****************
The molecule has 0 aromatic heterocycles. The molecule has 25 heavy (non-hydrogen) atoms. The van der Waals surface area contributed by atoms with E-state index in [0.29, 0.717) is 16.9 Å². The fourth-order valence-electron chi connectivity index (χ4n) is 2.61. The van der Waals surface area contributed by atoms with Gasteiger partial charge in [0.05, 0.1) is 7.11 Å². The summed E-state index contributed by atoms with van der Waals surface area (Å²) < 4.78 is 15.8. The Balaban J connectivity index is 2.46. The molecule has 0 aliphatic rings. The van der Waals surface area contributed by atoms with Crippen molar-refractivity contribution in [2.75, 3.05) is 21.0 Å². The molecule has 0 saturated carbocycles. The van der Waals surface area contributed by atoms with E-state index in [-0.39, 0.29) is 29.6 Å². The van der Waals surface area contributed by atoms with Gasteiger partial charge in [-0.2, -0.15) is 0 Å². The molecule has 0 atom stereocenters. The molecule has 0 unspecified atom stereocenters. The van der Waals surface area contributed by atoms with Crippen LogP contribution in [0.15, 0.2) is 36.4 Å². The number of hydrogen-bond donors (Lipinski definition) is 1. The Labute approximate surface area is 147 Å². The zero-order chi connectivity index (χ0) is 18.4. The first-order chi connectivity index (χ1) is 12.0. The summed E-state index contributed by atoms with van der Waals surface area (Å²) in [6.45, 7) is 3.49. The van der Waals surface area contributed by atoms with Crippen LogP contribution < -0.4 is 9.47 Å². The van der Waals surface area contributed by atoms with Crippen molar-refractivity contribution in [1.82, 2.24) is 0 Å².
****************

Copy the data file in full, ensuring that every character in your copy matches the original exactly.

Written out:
The molecule has 0 aromatic heterocycles. The molecule has 25 heavy (non-hydrogen) atoms. The van der Waals surface area contributed by atoms with E-state index in [0.29, 0.717) is 16.9 Å². The fourth-order valence-electron chi connectivity index (χ4n) is 2.61. The van der Waals surface area contributed by atoms with Gasteiger partial charge in [0.05, 0.1) is 7.11 Å². The summed E-state index contributed by atoms with van der Waals surface area (Å²) < 4.78 is 15.8. The Balaban J connectivity index is 2.46. The molecule has 0 aliphatic rings. The van der Waals surface area contributed by atoms with Crippen molar-refractivity contribution in [2.75, 3.05) is 21.0 Å². The molecule has 0 saturated carbocycles. The van der Waals surface area contributed by atoms with E-state index in [-0.39, 0.29) is 29.6 Å². The van der Waals surface area contributed by atoms with Gasteiger partial charge in [-0.2, -0.15) is 0 Å². The molecule has 0 atom stereocenters. The molecule has 0 unspecified atom stereocenters. The van der Waals surface area contributed by atoms with Crippen LogP contribution in [0.15, 0.2) is 36.4 Å². The number of hydrogen-bond donors (Lipinski definition) is 1. The Labute approximate surface area is 147 Å². The zero-order chi connectivity index (χ0) is 18.4. The first-order chi connectivity index (χ1) is 12.0. The summed E-state index contributed by atoms with van der Waals surface area (Å²) in [6.45, 7) is 3.49. The van der Waals surface area contributed by atoms with Crippen LogP contribution < -0.4 is 9.47 Å². The van der Waals surface area contributed by atoms with Crippen molar-refractivity contribution in [1.82, 2.24) is 0 Å².